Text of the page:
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Mauerhofer V.,University of Vienna | Mauerhofer V.,University of Tokyo | Mauerhofer V.,PRIMAFF Policy Research Institute of the Ministry of Agriculture | Larssen C.,Roosevelt University
Land Use Policy | Year: 2016

This paper aims to provide judicial perspectives for Public Participation in Environmental Matters in East Asia based on the example of the European Union (EU). This is done both by means of an in-depth literature review which covers research papers, legislative documents and court decisions, and by means of a comparative analysis of court cases. The focus is on the implementation by the EU of the United Nations Economic Commission for Europe (UNECE) Aarhus Convention, which applies and details Principle 10 of the Rio Declaration. The assessment starts by providing an overview of several legislative documents issued by the EU for different policy sectors and briefly describes the contents regarding the implementation of the Aarhus Convention. Based thereon, the case law of the Court of Justice of the European Union is analysed. Seventeen judgements enforcing the Aarhus Convention for the EU level are described and their significance to a regional integration process is outlined. This provides valuable information to a region such as East Asia which plans to enter soon into a stronger regional integration process and which has the clear potential for improvement toward increased Public Participation in Environmental Matters based on the globally applicable Principle 10 of the Rio Declaration. © 2015 Elsevier Ltd.

Huang B.,University of Shanghai for Science and Technology | Mauerhofer V.,University of Vienna | Mauerhofer V.,University of Tokyo | Mauerhofer V.,PRIMAFF Policy Research Institute of the Ministry of Agriculture | Geng Y.,Shanghai JiaoTong University
Journal of Cleaner Production | Year: 2015

Building sector accounts for a large percentage of the total national energy consumption in most of the countries, thus it is critical to formulate and implement appropriate energy saving policies in the building sector. This paper focuses on energy saving policies in the building sector by conducting a comparative study between Japan and China. The exiting Building Energy Saving (BES) policies, actual effectiveness of policy implementation and obstacles to the effective policy implementation are compared in sequence. Related policies are categorized into four groups: control and regulatory instruments; economic/market-based instruments; fiscal instruments and information and voluntary actions. Policy effect analysis identifies that BES policies have promoted building energy saving in both Japan and China. Obstacles comparison reveals that Japan and China shared many obstacles including high transaction costs and lack of applicable methodology. Compared with Japan, China is suffering more obstacles such as inefficient enforcement, insufficient levels of information and awareness and immature financial regulation system. Based on the previous findings, common suggestions for overcoming these obstacles of BES policies in Japan and China are presented, such as the accurate methods of baseline identification and emission accountings, innovative incentives, and more capacity building activities. Distinct suggestions for Japan and China are also added by considering their own situations so that both countries can further improve their BES policies. © 2015 Elsevier Ltd.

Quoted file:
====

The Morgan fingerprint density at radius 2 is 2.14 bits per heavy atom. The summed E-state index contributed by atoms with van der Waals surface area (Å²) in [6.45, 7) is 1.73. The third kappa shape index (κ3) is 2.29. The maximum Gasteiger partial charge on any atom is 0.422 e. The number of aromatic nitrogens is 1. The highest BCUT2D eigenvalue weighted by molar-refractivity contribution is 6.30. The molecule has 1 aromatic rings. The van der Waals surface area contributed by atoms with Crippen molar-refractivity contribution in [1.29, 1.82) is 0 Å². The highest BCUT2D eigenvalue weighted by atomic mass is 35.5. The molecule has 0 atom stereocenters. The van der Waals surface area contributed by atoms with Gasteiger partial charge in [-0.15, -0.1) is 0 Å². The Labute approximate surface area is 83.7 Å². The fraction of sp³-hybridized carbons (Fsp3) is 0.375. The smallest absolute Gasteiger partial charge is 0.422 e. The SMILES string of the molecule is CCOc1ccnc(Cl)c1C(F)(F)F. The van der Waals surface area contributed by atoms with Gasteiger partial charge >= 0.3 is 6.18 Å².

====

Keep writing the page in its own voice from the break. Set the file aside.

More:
Mauerhofer V.,University of Vienna | Mauerhofer V.,United Nations University Institute for the Advanced Study of Sustainability | Mauerhofer V.,PRIMAFF Policy Research Institute of the Ministry of Agriculture | Kim R.E.,Griffith University | And 2 more authors.
Environmental Science and Policy | Year: 2015

What are the processes that shape implementation of multilateral environmental agreements (MEAs) in multilevel governance? In an attempt to address this question, we move from a top-down view of implementation as compliance with international rules to viewing it as a dynamic process shaped by action at various levels. The Ramsar Convention on Wetlands offers an important context to understand the mechanisms that shape multilevel implementation outcomes. We examine Ramsar Convention implementation in Austria, Mexico, and the Republic of Korea in order to identify relevant processes that define multilevel implementation. These cases represent three different types of government, and shed light on the ways in which international law is implemented by respective governments. The Austrian case, a federal government, illustrates the ways in which subnational authorities (the provinces) are influenced by binding regional institutions (EU-rules) to create a more robust context for protection in terms of designation of Ramsar sites. The Mexican case, a semi-federal government, shows how spurred involvement by local NGOs, states, and scientists can result in significant expansion of efforts. The Korean case, a unitary government, demonstrates the ways in which aligning institutional interests (in this case local governments with national ministries) can lead to strong implementation. Analysis of these cases provides two robust findings and one deserving additional study. First, overlapping governance efforts where activity has ties with multiple regional and international biodiversity efforts tend to see cumulative implementation. Second, institutional and organizational complexity can provide opportunities for local actors to drive the implementation agenda through a mix of processes of coordination and contentious politics. A third, more tentative finding, is that multilevel funding sources can ease implementation. © 2015 Elsevier Ltd.

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